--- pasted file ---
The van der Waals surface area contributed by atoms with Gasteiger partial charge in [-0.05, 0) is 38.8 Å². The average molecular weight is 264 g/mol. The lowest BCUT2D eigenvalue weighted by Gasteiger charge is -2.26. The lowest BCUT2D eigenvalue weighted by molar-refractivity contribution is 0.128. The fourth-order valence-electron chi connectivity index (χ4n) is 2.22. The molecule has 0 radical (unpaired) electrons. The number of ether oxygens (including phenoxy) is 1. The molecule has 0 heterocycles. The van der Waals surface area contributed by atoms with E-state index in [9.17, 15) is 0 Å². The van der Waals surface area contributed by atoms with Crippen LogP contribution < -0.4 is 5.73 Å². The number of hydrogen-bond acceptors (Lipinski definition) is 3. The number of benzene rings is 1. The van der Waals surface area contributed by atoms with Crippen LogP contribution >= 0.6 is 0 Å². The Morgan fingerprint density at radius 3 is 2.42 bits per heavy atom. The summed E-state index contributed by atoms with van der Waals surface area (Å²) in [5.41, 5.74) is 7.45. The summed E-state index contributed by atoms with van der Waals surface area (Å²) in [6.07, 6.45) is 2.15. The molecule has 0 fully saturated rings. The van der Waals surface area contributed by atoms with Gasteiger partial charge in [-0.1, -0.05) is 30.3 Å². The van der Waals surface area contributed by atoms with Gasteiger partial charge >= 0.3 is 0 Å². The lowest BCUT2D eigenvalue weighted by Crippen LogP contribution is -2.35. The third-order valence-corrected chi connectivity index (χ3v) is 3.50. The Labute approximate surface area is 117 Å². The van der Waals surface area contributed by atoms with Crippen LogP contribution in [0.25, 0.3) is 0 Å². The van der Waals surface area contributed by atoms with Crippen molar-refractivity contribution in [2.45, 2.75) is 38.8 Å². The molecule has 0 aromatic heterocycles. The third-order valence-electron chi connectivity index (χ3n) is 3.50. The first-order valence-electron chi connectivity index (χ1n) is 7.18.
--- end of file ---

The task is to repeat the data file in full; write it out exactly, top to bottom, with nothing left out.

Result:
The van der Waals surface area contributed by atoms with Gasteiger partial charge in [-0.05, 0) is 38.8 Å². The average molecular weight is 264 g/mol. The lowest BCUT2D eigenvalue weighted by Gasteiger charge is -2.26. The lowest BCUT2D eigenvalue weighted by molar-refractivity contribution is 0.128. The fourth-order valence-electron chi connectivity index (χ4n) is 2.22. The molecule has 0 radical (unpaired) electrons. The number of ether oxygens (including phenoxy) is 1. The molecule has 0 heterocycles. The van der Waals surface area contributed by atoms with E-state index in [9.17, 15) is 0 Å². The van der Waals surface area contributed by atoms with Crippen LogP contribution < -0.4 is 5.73 Å². The number of hydrogen-bond acceptors (Lipinski definition) is 3. The number of benzene rings is 1. The van der Waals surface area contributed by atoms with Crippen LogP contribution >= 0.6 is 0 Å². The Morgan fingerprint density at radius 3 is 2.42 bits per heavy atom. The summed E-state index contributed by atoms with van der Waals surface area (Å²) in [5.41, 5.74) is 7.45. The summed E-state index contributed by atoms with van der Waals surface area (Å²) in [6.07, 6.45) is 2.15. The molecule has 0 fully saturated rings. The van der Waals surface area contributed by atoms with Gasteiger partial charge in [-0.1, -0.05) is 30.3 Å². The van der Waals surface area contributed by atoms with Gasteiger partial charge >= 0.3 is 0 Å². The lowest BCUT2D eigenvalue weighted by Crippen LogP contribution is -2.35. The third-order valence-corrected chi connectivity index (χ3v) is 3.50. The Labute approximate surface area is 117 Å². The van der Waals surface area contributed by atoms with Crippen LogP contribution in [0.25, 0.3) is 0 Å². The van der Waals surface area contributed by atoms with Crippen molar-refractivity contribution in [2.45, 2.75) is 38.8 Å². The molecule has 0 aromatic heterocycles. The third-order valence-electron chi connectivity index (χ3n) is 3.50. The first-order valence-electron chi connectivity index (χ1n) is 7.18.